To explain the meaning and use of different concepts of cost.
To show how different concepts of cost are relevant for managerial decision-making.
To explain how production relationships underlie cost relationships.
To explain cost behaviour in the short run.
To explain cost behaviour in the long run.
To explain how cost relationships can be derived in mathematical terms.
To explain the purpose and principles of cost–volume–profit analysis.
To describe a problem-solving approach for applying cost–volume–profit analysis.
Importance of costs for decision-making
Demand analysis is fundamentally concerned with the revenue side of an organization's operation; cost analysis is also vital in managerial economics, and managers must have a good understanding of cost relationships if they are to maximize the value of the firm. Many costs are more controllable than are factors affecting revenue. While a firm can estimate what effect an increase in advertising expenditure will have on sales revenue, this effect is generally more uncertain than a decision to switch suppliers, or invest in new machinery, or close a plant.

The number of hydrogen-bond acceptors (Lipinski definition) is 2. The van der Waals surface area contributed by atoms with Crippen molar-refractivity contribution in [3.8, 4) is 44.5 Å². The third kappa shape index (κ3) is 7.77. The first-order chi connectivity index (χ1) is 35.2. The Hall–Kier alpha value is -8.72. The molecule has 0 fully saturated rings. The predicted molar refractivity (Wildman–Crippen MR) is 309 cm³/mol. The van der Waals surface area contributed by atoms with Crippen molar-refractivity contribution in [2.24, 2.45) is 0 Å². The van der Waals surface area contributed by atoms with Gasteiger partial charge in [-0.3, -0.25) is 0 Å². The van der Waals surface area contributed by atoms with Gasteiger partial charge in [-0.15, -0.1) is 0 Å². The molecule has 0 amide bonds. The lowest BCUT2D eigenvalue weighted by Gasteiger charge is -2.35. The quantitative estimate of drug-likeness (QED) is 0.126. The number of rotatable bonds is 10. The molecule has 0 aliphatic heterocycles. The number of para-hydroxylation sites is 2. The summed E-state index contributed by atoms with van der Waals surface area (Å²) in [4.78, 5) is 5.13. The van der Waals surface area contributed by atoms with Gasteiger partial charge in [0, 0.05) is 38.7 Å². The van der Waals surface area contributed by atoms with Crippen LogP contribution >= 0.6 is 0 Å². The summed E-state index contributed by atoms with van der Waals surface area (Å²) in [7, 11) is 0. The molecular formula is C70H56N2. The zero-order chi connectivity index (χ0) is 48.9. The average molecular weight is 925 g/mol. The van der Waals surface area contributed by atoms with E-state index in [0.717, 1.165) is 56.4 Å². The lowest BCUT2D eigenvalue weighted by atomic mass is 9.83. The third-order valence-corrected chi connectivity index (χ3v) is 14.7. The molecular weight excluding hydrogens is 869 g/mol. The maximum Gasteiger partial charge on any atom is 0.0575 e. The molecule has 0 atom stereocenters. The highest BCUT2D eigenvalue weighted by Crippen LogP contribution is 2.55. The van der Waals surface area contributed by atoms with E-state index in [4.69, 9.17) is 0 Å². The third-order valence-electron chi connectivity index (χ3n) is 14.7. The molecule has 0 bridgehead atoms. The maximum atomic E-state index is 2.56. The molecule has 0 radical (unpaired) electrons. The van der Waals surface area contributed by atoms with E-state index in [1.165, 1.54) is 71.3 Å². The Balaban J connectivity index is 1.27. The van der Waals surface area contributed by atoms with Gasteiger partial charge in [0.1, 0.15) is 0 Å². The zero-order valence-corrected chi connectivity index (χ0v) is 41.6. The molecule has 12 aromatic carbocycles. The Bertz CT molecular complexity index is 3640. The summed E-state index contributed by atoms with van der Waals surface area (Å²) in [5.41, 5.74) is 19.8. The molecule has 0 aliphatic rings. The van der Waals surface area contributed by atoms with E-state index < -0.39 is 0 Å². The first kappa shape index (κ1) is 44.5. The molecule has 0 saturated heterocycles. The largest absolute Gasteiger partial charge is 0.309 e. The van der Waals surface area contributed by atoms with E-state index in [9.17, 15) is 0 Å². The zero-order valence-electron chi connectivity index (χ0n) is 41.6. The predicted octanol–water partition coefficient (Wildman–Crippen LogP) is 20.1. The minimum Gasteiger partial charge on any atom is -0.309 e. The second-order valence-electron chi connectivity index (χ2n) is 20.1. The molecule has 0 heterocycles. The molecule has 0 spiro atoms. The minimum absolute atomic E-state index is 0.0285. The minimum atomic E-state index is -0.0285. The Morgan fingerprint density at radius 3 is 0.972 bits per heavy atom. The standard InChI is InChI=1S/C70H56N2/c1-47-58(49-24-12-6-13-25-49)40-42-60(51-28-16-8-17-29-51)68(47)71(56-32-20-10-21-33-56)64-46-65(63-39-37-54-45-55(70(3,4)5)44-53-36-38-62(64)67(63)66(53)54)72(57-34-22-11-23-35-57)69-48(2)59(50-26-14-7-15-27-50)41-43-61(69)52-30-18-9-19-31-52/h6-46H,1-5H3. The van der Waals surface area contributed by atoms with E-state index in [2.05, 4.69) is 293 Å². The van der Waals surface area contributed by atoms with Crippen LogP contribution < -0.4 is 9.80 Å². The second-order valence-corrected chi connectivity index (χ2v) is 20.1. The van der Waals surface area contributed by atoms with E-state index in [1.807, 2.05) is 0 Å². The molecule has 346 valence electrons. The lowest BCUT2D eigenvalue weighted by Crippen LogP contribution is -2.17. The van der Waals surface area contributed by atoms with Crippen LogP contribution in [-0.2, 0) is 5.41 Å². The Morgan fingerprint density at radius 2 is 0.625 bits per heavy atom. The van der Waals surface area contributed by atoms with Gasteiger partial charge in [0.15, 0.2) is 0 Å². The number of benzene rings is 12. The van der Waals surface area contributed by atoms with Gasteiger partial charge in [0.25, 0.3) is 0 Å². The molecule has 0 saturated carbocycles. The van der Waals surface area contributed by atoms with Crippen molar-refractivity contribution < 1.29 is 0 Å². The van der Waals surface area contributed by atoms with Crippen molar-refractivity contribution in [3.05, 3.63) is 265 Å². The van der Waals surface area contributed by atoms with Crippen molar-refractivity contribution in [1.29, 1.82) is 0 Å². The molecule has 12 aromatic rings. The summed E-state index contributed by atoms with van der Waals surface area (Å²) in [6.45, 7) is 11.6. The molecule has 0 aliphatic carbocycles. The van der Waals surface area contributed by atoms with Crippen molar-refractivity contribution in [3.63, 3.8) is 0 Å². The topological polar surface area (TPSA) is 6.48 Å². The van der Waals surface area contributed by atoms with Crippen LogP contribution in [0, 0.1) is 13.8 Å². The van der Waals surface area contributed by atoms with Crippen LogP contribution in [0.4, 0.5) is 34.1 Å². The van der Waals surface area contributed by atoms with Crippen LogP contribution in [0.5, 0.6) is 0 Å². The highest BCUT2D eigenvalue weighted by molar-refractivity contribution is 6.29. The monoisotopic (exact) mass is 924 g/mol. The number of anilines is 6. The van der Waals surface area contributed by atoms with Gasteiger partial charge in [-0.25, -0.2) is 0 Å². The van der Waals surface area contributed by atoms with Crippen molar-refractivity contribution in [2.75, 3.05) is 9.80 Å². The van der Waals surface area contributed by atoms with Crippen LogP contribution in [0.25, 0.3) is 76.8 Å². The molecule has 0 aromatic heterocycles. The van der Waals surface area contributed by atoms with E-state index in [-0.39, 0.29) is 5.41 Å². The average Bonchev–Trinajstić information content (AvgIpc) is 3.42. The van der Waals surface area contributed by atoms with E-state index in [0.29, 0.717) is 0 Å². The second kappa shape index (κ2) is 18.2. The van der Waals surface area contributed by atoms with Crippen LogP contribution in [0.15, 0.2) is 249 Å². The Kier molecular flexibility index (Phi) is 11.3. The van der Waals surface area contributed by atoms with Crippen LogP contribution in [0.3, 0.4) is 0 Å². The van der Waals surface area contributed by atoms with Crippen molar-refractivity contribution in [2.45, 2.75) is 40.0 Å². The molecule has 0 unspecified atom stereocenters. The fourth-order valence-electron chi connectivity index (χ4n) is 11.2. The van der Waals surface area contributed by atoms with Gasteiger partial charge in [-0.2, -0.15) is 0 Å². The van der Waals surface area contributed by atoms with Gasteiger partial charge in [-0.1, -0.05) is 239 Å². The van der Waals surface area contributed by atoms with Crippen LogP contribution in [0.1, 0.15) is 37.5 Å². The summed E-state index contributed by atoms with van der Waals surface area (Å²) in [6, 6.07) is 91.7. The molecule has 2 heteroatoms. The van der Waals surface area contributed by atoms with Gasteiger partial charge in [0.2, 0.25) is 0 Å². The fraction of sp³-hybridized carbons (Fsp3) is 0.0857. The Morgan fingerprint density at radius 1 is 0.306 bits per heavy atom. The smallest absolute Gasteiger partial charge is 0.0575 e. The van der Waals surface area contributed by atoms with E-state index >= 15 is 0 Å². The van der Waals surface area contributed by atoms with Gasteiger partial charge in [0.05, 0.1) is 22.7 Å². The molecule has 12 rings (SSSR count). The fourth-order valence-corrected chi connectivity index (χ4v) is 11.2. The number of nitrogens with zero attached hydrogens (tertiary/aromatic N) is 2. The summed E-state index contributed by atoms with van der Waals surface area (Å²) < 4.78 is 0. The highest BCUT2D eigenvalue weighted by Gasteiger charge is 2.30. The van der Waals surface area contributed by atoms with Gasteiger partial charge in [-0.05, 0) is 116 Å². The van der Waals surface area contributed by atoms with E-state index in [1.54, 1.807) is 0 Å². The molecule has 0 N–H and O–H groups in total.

Just as with production theory, the distinction between short run and long run is an important one. In the short run, managers are concerned with determining the optimal level of output to produce from a given plant size (or plant sizes, for a multiplant firm), and then planning production accordingly, in terms of the optimal input of the variable factor, scheduling and so on.